Monday, May 25, 2009

Printing Rip-Off

We have a modest printer in the Hughes household, which sits in a bedroom, complete with a PC which was rescued from a rich Floridian-based Brit some 7 years back. I shall digress for a moment. The PC was about 15 months old, and out of warranty. His business depended on it, and after much drawing of sharp breath through clenched teeth, I told him that it was about as limp as a parson's handshake. We went to Circuit City (sadly gone under, but thankfully now under new ownership), and bought a new PC. After several hours, I got the new PC to work just like the old one, including downloading his saved files etc. I'd had the forsight to suggest to him to invest in a daily back-up.
As he had no use for the old PC, he suggested that I take it away.
As it happens, Rik was around a short time later, and duly reloaded the OS and everything else I wanted. When I moved back to Blighty. I brought the beast with me (UPS told me it was only cost $67 to ship it - this turned out to be only the tax!), and it now sits here complete with my wife's old printer. I suspect that after so many years' service, it might be time to start saving the pennies for a new one for when it packs up again.
Now, after that digression, where is this leading to I here you say. Well, I discovered that the printer uses print cartridges faster than an MP gets through public-funded expenses. I also use this printer for this laptop, but have to either use a memory stick, or email a file to myself. We went out to buy new ink cartridges on Saturday, and we were appalled to discover that these were almost £50 (about $80 US) for the black and white and the color versions. A delightful young lady sales assistant pointed out a brand new Kodak printer was less than £20 more, including cartidges. This printer's ink cartidges cost about £20 per pair. Kerchung. I was sold. Of course, by the time I'd paid for the attachment cable (the old one would have done, of course), a 3 year warranty and a partridge in a pear tree, I'd parted with over £100. I was assured by the delightful young sales lady that ceteris paribus, I was 'quids in'. I wish I'd been two weeks younger....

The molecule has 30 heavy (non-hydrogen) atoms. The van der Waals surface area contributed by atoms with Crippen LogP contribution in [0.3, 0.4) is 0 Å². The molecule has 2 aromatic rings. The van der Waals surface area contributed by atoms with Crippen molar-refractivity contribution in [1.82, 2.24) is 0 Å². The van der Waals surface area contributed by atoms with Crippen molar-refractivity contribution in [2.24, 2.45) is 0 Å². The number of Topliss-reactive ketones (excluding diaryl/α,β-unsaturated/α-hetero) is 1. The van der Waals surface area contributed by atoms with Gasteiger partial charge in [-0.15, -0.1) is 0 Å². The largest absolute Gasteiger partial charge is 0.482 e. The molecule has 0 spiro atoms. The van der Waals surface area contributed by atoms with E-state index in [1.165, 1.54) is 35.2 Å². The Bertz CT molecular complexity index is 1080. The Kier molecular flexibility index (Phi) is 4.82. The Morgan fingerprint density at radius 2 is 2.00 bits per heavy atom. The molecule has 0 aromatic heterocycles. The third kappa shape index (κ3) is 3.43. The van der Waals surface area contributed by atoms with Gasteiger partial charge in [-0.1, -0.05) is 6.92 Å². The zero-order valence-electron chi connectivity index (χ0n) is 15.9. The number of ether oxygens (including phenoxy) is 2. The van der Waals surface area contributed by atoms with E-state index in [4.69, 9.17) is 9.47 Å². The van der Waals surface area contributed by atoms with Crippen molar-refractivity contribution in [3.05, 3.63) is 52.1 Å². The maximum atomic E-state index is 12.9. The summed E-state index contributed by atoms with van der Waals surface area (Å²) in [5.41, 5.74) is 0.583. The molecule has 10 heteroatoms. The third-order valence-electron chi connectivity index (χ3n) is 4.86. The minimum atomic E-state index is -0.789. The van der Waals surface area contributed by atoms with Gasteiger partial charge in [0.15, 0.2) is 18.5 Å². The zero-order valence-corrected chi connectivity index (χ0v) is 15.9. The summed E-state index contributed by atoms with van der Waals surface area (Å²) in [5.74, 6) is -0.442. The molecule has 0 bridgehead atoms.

It took several hours to install the darned thing, as being a typical male, I decided to look at the destruction manual after three attempts.
However, we now have a new 3-in-1 printer - much the same as the old one, but this one doesn't swallow all the paper at an angle when it is printing, not is the black print a weird shade of pink. My wife called it lilac or puce. (That's a subject for another day perhaps. Men have a few basic colors in addition to the major rainbow ones - red, blue, green, yellow, but women can have at least 1,000 variations on beige, for example.)
What I want to know is how Lexmark, Canon, Espon, HP and the other printer manufacturers can charge so much for ink cartridges when Kodak can do it for less than half? One manufacturer even gives a printer away free if you buy two of each cartridges.
I recall about two decades back, I used to sell large Hitachi printers to IBM Mainframe customers. These printers produced bank statements and their ilk in their millions. The cost of the beasts was usually under $100,000, but the running costs in cartridges was many times this cost over a year.
Perhaps I'm in the wrong business. I've even tried these offers whereby one injects ink into a dead cartridge, and apart from getting cartridge ink into places that I'd rather not mention (which are guaranteed to take until new skin grows before looking clean - alternatively use a Brillo Pad, which has the same desired effect), their efficacy was dubious.
I read once about the 'Paperless Office'. Tell that to the printer manufacturers!
Here endeth today's lesson.